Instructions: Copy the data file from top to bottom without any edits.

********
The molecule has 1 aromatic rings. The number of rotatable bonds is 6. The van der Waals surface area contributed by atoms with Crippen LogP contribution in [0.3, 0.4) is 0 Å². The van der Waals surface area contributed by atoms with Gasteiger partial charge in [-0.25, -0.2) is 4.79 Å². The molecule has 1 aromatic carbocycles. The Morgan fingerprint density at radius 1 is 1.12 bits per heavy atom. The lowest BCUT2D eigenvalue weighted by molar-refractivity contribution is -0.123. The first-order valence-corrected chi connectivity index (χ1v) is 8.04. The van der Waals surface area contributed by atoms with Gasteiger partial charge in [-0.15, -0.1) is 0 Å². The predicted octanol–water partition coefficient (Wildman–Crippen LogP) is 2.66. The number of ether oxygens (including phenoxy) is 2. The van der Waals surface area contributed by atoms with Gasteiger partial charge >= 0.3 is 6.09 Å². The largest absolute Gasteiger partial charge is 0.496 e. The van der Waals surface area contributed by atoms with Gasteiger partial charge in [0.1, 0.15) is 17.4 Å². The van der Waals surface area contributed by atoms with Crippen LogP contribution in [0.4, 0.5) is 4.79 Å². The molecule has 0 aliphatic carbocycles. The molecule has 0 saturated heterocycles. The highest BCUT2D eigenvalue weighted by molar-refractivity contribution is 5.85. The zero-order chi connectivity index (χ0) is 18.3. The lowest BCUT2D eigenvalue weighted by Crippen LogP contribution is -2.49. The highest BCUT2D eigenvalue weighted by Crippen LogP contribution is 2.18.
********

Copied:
The molecule has 1 aromatic rings. The number of rotatable bonds is 6. The van der Waals surface area contributed by atoms with Crippen LogP contribution in [0.3, 0.4) is 0 Å². The van der Waals surface area contributed by atoms with Gasteiger partial charge in [-0.25, -0.2) is 4.79 Å². The molecule has 1 aromatic carbocycles. The Morgan fingerprint density at radius 1 is 1.12 bits per heavy atom. The lowest BCUT2D eigenvalue weighted by molar-refractivity contribution is -0.123. The first-order valence-corrected chi connectivity index (χ1v) is 8.04. The van der Waals surface area contributed by atoms with Gasteiger partial charge in [-0.15, -0.1) is 0 Å². The predicted octanol–water partition coefficient (Wildman–Crippen LogP) is 2.66. The number of ether oxygens (including phenoxy) is 2. The van der Waals surface area contributed by atoms with Gasteiger partial charge >= 0.3 is 6.09 Å². The largest absolute Gasteiger partial charge is 0.496 e. The van der Waals surface area contributed by atoms with Gasteiger partial charge in [0.1, 0.15) is 17.4 Å². The van der Waals surface area contributed by atoms with Crippen LogP contribution in [0.4, 0.5) is 4.79 Å². The molecule has 0 aliphatic carbocycles. The molecule has 0 saturated heterocycles. The highest BCUT2D eigenvalue weighted by molar-refractivity contribution is 5.85. The zero-order chi connectivity index (χ0) is 18.3. The lowest BCUT2D eigenvalue weighted by Crippen LogP contribution is -2.49. The highest BCUT2D eigenvalue weighted by Crippen LogP contribution is 2.18.